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I do not wish to step on anybody's toes here: I realise each and every condition and patient are unique. There are, after all, a myriad of complications, age groups, concurrent diseases and body types.

Anyway, 5 weeks ago I had reached a nadir with my back condition; the pain was just getting progressively worse, the pain meds weren't helping and my mind spiralled out of control. After receiving a selective nerve root block, I was ready to do something. The PT exercises were not ideal for me (tedious and painful), so I decided to take up swimming again. I had always enjoyed swimming and was in competition as a youngster. I did a bit of research and asked my therapist (a former swimmer) which strokes to swim and how warm up. The results were immediate: in the first week I swam about 10 (25m) laps. The back pain was gone for at least 2 hours, and, more importantly I began to feel more positive. From the second week I started combining my swims with a sauna session once a week, which made me feel even better.
I now swim 1300 metres 3x a week and have become somewhat addicted - the downside: mild shoulder problems. This is probably down to poor technique and posture and I've now signed up for a course with a coach.

The bottom line: I am convinced that swimming can work for most people. It isn't necessary to do it as intensely as I am right now - the main thing is low-impact, cardiovascular exercise to improve body and mind. My message: try to overcome any inhibitions, learn a good stroke and you will not regret it. When I don't swim for more than two or three days, the pain comes back, the leg goes numb and I start feeling miserable.
Osteochondrosis S1
Herniation L4/5, L5/S1
Lumbar straightening


  • it may not be the swimming but just being in the water and sitting in the hot tub later. I do stretching, water arthritis, water aerobics and walk in the current channel. I can tell how much it helps
  • dilaurodilauro ConnecticutPosts: 9,856

    Forum Rule:
    5.06 You agree not to post information that is considered to be formal medical advice.

    Your post contains wording that may be considered as giving medical advice. It is very important that everyone understand that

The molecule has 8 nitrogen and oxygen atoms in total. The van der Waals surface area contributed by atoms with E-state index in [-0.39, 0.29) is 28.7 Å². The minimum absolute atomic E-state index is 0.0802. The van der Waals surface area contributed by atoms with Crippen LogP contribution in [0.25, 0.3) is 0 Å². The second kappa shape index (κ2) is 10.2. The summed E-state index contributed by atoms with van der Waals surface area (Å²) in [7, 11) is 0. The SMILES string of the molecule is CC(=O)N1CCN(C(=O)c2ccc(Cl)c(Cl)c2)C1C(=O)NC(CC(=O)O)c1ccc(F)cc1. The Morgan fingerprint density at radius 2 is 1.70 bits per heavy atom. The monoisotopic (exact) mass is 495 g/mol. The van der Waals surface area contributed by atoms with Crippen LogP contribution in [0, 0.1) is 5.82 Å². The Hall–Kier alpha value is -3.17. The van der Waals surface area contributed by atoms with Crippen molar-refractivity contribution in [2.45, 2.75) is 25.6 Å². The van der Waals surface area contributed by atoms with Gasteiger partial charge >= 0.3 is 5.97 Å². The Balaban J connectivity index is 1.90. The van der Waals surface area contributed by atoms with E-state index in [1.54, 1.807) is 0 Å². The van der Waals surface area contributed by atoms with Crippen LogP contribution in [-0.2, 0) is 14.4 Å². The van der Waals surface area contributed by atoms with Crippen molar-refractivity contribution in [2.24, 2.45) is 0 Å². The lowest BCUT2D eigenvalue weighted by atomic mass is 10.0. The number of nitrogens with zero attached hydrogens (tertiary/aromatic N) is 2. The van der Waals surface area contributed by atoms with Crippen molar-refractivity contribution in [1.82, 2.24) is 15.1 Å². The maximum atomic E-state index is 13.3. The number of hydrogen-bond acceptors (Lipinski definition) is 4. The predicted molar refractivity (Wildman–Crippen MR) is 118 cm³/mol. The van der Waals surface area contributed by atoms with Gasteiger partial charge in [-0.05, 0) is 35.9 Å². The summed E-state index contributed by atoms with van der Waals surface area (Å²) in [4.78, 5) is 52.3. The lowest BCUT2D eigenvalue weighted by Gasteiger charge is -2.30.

there are no medical professionals on this site, so therefore any comments are solely opinions based on personal experiences.

    They should never been taken as medical fact.

    Swimming and/or just being in the water can have very positive results. However, before you attempt to do any of this, you always need to consult with your doctor to get their approval. I've been in a therapeutic pool for almost 10 years now. I am watched and monitored by trained medical technicians. They know when I am doing something right or wrong. I've tried town pools to do the same, and there is really no one watching you to tell you if you are doing things correctly. So, it is very important to make sure whatever you do is understood and approved.
    Ron DiLauro Spine-Health System Administrator
    I am not a medical professional. I comment on personal experiences
    You can email me at: rdilauro@veritashealth.com
  • DJWL5S1 said:
    I do not wish to step on anybody's toes here: I realise each and every condition and patient are unique. There are, after all, a myriad of complications, age groups, concurrent diseases and body types.
    If you read the first line of my post, it does stipulate that this is my opinion and not medical advice. I have seen two neurosurgeons, a sports medic and a PT: all of them told me to go ahead and swim back stroke and freestyle but to avoid breast stroke.

    As I already mentioned, each patient is different, I can only recommend what works for me
    Osteochondrosis S1
    Herniation L4/5, L5/S1
    Lumbar straightening
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